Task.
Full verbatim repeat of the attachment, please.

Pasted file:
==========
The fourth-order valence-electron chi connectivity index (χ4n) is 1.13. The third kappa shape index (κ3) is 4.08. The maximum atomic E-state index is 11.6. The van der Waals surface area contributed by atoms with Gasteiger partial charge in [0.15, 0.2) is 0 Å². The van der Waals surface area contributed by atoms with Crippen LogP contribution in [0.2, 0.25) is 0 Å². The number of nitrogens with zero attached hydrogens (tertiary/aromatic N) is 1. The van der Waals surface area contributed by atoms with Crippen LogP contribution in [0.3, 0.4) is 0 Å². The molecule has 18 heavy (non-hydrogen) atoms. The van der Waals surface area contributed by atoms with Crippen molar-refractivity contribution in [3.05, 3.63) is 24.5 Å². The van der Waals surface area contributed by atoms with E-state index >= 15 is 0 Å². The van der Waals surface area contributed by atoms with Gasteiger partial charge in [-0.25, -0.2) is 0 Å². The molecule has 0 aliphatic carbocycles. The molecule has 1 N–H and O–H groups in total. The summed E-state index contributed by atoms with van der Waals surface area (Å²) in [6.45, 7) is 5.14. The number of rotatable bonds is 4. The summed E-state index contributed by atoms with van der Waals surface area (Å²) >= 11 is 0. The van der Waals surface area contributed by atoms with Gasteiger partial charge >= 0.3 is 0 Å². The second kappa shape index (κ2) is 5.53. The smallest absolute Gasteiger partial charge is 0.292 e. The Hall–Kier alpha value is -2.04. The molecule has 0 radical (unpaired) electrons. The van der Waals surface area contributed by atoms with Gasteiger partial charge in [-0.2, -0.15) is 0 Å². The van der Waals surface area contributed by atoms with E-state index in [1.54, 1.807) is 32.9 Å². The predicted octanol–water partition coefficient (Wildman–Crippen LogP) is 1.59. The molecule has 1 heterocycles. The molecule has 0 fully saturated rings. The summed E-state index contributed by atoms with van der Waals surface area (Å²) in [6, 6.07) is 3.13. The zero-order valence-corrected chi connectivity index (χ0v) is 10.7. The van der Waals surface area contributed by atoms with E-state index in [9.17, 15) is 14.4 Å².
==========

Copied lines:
The fourth-order valence-electron chi connectivity index (χ4n) is 1.13. The third kappa shape index (κ3) is 4.08. The maximum atomic E-state index is 11.6. The van der Waals surface area contributed by atoms with Gasteiger partial charge in [0.15, 0.2) is 0 Å². The van der Waals surface area contributed by atoms with Crippen LogP contribution in [0.2, 0.25) is 0 Å². The number of nitrogens with zero attached hydrogens (tertiary/aromatic N) is 1. The van der Waals surface area contributed by atoms with Crippen LogP contribution in [0.3, 0.4) is 0 Å². The molecule has 18 heavy (non-hydrogen) atoms. The van der Waals surface area contributed by atoms with Crippen molar-refractivity contribution in [3.05, 3.63) is 24.5 Å². The van der Waals surface area contributed by atoms with E-state index >= 15 is 0 Å². The van der Waals surface area contributed by atoms with Gasteiger partial charge in [-0.25, -0.2) is 0 Å². The molecule has 0 aliphatic carbocycles. The molecule has 1 N–H and O–H groups in total. The summed E-state index contributed by atoms with van der Waals surface area (Å²) in [6.45, 7) is 5.14. The number of rotatable bonds is 4. The summed E-state index contributed by atoms with van der Waals surface area (Å²) >= 11 is 0. The van der Waals surface area contributed by atoms with Gasteiger partial charge >= 0.3 is 0 Å². The second kappa shape index (κ2) is 5.53. The smallest absolute Gasteiger partial charge is 0.292 e. The Hall–Kier alpha value is -2.04. The molecule has 0 radical (unpaired) electrons. The van der Waals surface area contributed by atoms with Gasteiger partial charge in [-0.2, -0.15) is 0 Å². The van der Waals surface area contributed by atoms with E-state index in [1.54, 1.807) is 32.9 Å². The predicted octanol–water partition coefficient (Wildman–Crippen LogP) is 1.59. The molecule has 1 heterocycles. The molecule has 0 fully saturated rings. The summed E-state index contributed by atoms with van der Waals surface area (Å²) in [6, 6.07) is 3.13. The zero-order valence-corrected chi connectivity index (χ0v) is 10.7. The van der Waals surface area contributed by atoms with E-state index in [9.17, 15) is 14.4 Å².